ACADEMIC AND COMMUNITY LEADERS

  • Mike Peng, PhD
    Mike Peng, PhD, one of the world's most influential scholars in global strategy-the United Nations and the World Bank have both cited his work - is published, read and respected around the world. He holds the
    first O.P. Jindal Chair of Global Strategy at the Jindal School of Management. Peng holds a natural and always-evolving affinity for the Asia-Pacific region.

    "Born and raised in Shanghai, I have maintained very active scholarly and professional interest in Asia," Peng says. "Asia is the most economically dynamic region of the world, and Texas is the most economically dynamic state of the United States. The connections are obvious, Texas is the country's export champion. In 2011, one-sixth of the nation's exports ($250 billion) came from Texas.

    "And it goes far beyond business. As UT Dallas aspires to become a Tier One research university, it is imperative that we strengthen our Asia-focused programs. Texas and UT Dallas bot have a great story to tell. But both need to tell the story better, throughout the United States and around the world-especially in Asia.

    A strongly supported Asia Center will enable both UT Dallas and Texas to accomplish that, disseminating our story to wider audiences, attracting more trade and investment dollars from Asia, and facilitating more business and cultural exchanges."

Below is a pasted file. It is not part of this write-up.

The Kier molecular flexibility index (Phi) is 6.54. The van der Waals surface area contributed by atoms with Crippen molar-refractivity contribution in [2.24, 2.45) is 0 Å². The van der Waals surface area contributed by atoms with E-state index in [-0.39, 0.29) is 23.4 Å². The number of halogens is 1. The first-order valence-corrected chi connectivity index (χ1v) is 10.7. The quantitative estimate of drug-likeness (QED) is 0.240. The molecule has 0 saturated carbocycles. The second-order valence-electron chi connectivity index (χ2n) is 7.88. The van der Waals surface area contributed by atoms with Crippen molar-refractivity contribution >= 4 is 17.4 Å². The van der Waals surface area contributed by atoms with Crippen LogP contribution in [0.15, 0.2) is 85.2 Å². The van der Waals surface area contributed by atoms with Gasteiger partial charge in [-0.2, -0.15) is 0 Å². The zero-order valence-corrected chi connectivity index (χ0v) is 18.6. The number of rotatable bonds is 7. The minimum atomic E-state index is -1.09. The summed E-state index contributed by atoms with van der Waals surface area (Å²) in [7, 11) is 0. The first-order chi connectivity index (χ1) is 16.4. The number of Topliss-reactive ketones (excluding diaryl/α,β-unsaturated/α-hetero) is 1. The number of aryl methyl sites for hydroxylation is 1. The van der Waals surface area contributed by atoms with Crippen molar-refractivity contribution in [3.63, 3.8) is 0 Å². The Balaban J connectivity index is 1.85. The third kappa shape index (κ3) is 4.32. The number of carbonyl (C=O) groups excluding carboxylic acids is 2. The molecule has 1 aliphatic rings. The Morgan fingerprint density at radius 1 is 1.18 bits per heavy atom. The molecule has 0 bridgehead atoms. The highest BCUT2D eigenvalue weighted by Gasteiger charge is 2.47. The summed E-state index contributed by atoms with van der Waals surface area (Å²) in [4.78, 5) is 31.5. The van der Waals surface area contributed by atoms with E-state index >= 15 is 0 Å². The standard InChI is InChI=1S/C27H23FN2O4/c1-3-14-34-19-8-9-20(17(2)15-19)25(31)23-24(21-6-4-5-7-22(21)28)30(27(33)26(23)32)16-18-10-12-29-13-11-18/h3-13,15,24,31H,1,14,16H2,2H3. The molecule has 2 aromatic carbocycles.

• Steve Lyle, CDO, TI
    Diversity and education are core elements of Steve Lyle's job description. As the chief diversity officer and director of education & workforce development for Texas Instruments, Lyle's role covers everything from diversity and inclusion in the workplace to collaborating with universities worldwide on research, recruitment and more.

    Given that TI's objective is to become the global leader in analog and embedded semiconductor processing technologies, and given that China is the world's largest and fastest-growing semiconductor market, Lyle spends a lot of time thinking about Asia in general and china in particular.

    "The entire Asia region is highly important to TI from a business growth perspective," says Lyle. "As one example, although the global economy is slowing, China continues to grow. The country is expected to boast 40 to 50 percent of the world's semiconductor market within the next decade. This is pretty impressive and cannot be ignored. The business opportunities are significant.

    "Bringing this closer to home, the growing population of Asians in North Texas is compelling from a workforce perspective. Most Asian families that are in this area are not here for the short-term; they are here to build a future for themselves. In turn, they build strong communities, strong companies and a stronger economy in North Texas. That is the tide that fits all boats."

    Lyle believes that the Asia Center will be one of the forces helping that tide to rise. "Better and deeper understanding of and connection to Asia is vital," Lyle says, "and the Asia Center will be an engine for that. The impact of the Center will be major in helping us to grow both locally and globally."